Songkran 2013

The Significance of Songkran – Thailand’s Traditional New Year

What is Songkran, but the traditional Thai New Year festival that embraces love, compassion, goodwill, and being grateful for everything good and noble. Songkran comes from the word Sankskrit, which means move or step forward. This well known Thai festival generally falls on the 13th, 14th and 15th of April every year.

Date celebrated in 2012 – 13 April to 15 April 2012

Date celebrated in 2013 – 13 April to 15 April 2013

Even though this traditional celebration is set to last for 3 days only, it often lasts up to 5 days and is very closely associated with water, which is why it often times gets referred to as the Water Festival. This custom results in great fun as tourists may very well find they get splashed by water or shot by water guns as they pass citizens of Thailand. They may just be inclined to join in the fun and participate in the Songkran water fights.

Others pay their respects to Buddha during this time by visiting Buddhist temples and give alms to Buddhist monks. Another custom is to gently pour water over Buddha images in the temples.

Planning Your 2013 Songkran Celebrations

Songkran

It is suggested you make your bookings for the famous Songkran 2013 celebrations now already as it sure is one of the major highlights when visiting Thailand. There are various well known festivals taking place such as the following:

– Chiang Mai Festival
– Sukhothai Festival
– Bangkok Splendours Festival
– Phra Nakhon Si Ayutthaya
– The Great Songkran Day
– Phra Padaeng/Samut Prakan Festival
– Nakhon Si Thammarat Festival
– On the beach Songkran
– Hat Yai Midnight Festival
– Chon Buri Festival
– Dok Khun Siang Khaen Festival
– Nakhon Phanom Festival
– Nong Khai Festival

Interesting Facts About Songkran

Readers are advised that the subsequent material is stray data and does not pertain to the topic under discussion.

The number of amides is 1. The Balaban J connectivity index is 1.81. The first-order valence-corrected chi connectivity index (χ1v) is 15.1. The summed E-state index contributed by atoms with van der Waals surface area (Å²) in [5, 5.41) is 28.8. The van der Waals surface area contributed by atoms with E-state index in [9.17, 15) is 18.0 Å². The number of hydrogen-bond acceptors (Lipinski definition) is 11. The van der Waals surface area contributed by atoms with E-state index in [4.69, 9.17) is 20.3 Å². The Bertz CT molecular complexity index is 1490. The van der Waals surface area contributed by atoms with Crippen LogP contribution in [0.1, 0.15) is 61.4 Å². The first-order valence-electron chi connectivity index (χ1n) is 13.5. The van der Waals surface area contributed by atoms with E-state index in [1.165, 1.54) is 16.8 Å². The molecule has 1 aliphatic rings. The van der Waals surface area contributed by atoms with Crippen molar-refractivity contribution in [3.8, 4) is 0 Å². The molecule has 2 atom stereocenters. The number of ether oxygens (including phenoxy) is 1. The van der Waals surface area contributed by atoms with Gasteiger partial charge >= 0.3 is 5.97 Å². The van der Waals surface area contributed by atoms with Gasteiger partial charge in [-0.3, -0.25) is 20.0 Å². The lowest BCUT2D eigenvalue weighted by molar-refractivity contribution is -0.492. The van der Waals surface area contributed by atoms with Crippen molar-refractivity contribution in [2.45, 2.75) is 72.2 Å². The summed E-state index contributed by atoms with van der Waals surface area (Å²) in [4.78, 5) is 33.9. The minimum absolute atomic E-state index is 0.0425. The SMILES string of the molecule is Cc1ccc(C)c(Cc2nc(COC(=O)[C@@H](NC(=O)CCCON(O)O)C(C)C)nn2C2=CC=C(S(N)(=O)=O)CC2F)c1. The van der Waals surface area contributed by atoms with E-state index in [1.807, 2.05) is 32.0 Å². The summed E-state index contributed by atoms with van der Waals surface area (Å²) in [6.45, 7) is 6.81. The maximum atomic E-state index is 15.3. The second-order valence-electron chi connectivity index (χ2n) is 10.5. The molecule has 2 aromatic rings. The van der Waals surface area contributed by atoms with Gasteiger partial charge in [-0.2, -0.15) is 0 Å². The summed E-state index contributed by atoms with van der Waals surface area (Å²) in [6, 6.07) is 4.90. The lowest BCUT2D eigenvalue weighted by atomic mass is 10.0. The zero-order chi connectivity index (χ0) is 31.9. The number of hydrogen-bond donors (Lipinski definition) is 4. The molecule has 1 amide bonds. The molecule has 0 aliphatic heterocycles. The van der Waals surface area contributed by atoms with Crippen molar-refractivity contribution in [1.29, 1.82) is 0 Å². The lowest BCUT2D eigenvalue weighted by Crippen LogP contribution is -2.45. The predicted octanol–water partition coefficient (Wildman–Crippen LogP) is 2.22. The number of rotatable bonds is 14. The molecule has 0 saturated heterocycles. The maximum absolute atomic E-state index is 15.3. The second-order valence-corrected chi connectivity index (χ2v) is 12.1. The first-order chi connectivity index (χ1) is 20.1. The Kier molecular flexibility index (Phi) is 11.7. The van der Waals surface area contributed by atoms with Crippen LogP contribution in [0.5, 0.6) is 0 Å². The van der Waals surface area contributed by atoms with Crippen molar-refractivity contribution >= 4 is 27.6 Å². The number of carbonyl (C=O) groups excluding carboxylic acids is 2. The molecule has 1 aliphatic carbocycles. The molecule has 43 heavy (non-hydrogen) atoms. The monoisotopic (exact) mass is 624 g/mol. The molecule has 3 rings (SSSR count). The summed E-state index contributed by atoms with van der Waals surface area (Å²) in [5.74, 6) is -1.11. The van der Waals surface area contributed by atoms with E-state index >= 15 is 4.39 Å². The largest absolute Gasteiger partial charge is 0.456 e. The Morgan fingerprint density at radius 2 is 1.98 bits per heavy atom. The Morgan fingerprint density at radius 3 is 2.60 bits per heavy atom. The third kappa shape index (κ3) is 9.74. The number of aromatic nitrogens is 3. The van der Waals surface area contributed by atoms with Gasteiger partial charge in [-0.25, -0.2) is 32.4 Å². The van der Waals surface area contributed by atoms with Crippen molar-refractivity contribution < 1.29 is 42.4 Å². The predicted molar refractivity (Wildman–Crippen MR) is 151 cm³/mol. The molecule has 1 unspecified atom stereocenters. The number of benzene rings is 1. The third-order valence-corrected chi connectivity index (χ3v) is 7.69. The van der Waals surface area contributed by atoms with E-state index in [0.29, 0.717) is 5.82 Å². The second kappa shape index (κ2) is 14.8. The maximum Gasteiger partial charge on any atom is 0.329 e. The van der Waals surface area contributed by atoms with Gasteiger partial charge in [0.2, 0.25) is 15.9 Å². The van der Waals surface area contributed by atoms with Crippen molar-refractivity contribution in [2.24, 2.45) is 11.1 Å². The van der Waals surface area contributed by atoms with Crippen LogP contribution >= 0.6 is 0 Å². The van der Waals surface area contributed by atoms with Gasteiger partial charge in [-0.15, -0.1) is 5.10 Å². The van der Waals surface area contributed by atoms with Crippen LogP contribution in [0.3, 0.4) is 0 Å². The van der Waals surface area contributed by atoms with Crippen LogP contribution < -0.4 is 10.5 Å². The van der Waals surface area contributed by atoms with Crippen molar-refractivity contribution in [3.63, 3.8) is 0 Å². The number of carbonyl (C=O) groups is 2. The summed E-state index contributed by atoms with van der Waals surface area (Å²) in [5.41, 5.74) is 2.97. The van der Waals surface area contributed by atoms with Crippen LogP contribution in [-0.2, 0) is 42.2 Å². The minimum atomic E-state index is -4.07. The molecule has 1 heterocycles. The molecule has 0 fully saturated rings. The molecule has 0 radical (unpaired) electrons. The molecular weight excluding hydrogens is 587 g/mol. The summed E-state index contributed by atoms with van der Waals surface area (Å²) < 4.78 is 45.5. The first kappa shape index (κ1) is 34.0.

The Songkran festival falls in the hottest time of year, shortly after the dry season. Originally believed to have been adapted from Indian festivals, it is now celebrated nationwide in Thailand. The most famous celebrations take place in the northern city of Chiang Mai, where it is said to continue for as long as six days, if not longer.

It is over here that you may find people carrying Buddha images through the streets to allow bystanders to throw water at them thereby cleansing them to bring about good luck for the New Year.

Songkran is also a time for renewal and cleaning as many Thais make use of the opportunity to give their homes a thorough cleaning.

Regarded as one of the most important festivals, Songkran encompasses three major values in the life of Thais which are:

Family value – This is the time when most family members get together to show their respect and love for each other while paying their respects to their ancestors simultaneously

Society value – By interacting with one another and active participation, people in the community are brought together to enhance both unity and goodwill within the society

Religious value – By offering food to monks and visiting temples, people of Thai origin are displaying a religious spirit during the Songkran festivals

Thais in various parts of the world get together to observe Songkran, and take great pride in their traditional celebrations by wearing stunning costumes and playing upbeat Thai pop music, take part in various dance demonstrations, and may even display unique fruit carving skills at the time.

It is not uncommon to find people in Thailand covering their bodies in chalk as it is a way of showing they are making a fresh start. Tourists need to prepare themselves and ensure they do not carry valuables such as cameras, cell phones, and laptops with them as they are sure to get wet during the various festivals taking place where citizens of Thailand observe Songkran, the water festival.

Olivia Watson

Olivia is a world traveler who has been to 27 countries in just over 15 years. She loves to share her knowledge of traveling to help others travel safer, cheaper and have more fun.

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